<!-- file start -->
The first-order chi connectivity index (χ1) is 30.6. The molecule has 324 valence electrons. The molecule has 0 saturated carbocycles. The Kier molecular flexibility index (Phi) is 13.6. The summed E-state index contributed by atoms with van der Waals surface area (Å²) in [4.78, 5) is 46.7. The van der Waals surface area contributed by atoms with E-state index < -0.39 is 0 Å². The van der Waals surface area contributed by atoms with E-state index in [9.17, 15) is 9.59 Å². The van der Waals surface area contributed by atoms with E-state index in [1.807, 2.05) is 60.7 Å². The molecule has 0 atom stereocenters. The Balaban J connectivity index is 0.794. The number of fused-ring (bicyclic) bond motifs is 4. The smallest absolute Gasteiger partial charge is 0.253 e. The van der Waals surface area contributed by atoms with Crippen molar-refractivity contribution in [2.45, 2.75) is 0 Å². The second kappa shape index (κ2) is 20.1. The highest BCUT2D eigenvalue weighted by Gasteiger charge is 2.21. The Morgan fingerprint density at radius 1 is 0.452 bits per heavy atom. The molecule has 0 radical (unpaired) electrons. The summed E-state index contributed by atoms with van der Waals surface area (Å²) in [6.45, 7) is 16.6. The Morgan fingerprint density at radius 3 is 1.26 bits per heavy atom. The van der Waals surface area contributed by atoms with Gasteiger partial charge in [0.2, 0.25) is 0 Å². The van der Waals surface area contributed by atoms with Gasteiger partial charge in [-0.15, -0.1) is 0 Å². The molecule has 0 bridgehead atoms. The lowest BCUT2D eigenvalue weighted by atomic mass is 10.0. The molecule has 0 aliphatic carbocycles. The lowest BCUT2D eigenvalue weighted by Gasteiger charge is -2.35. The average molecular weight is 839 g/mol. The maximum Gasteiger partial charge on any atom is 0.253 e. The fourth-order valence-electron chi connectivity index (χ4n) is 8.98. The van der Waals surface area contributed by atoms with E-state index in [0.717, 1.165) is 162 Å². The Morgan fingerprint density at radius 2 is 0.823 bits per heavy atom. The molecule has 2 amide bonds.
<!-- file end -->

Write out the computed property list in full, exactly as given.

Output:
The first-order chi connectivity index (χ1) is 30.6. The molecule has 324 valence electrons. The molecule has 0 saturated carbocycles. The Kier molecular flexibility index (Phi) is 13.6. The summed E-state index contributed by atoms with van der Waals surface area (Å²) in [4.78, 5) is 46.7. The van der Waals surface area contributed by atoms with E-state index < -0.39 is 0 Å². The van der Waals surface area contributed by atoms with E-state index in [9.17, 15) is 9.59 Å². The van der Waals surface area contributed by atoms with E-state index in [1.807, 2.05) is 60.7 Å². The molecule has 0 atom stereocenters. The Balaban J connectivity index is 0.794. The number of fused-ring (bicyclic) bond motifs is 4. The smallest absolute Gasteiger partial charge is 0.253 e. The van der Waals surface area contributed by atoms with Crippen molar-refractivity contribution in [2.45, 2.75) is 0 Å². The second kappa shape index (κ2) is 20.1. The highest BCUT2D eigenvalue weighted by Gasteiger charge is 2.21. The Morgan fingerprint density at radius 1 is 0.452 bits per heavy atom. The molecule has 0 radical (unpaired) electrons. The summed E-state index contributed by atoms with van der Waals surface area (Å²) in [6.45, 7) is 16.6. The Morgan fingerprint density at radius 3 is 1.26 bits per heavy atom. The van der Waals surface area contributed by atoms with Gasteiger partial charge in [0.2, 0.25) is 0 Å². The van der Waals surface area contributed by atoms with Gasteiger partial charge in [-0.15, -0.1) is 0 Å². The molecule has 0 bridgehead atoms. The lowest BCUT2D eigenvalue weighted by atomic mass is 10.0. The molecule has 0 aliphatic carbocycles. The lowest BCUT2D eigenvalue weighted by Gasteiger charge is -2.35. The average molecular weight is 839 g/mol. The maximum Gasteiger partial charge on any atom is 0.253 e. The fourth-order valence-electron chi connectivity index (χ4n) is 8.98. The van der Waals surface area contributed by atoms with E-state index in [0.717, 1.165) is 162 Å². The Morgan fingerprint density at radius 2 is 0.823 bits per heavy atom. The molecule has 2 amide bonds.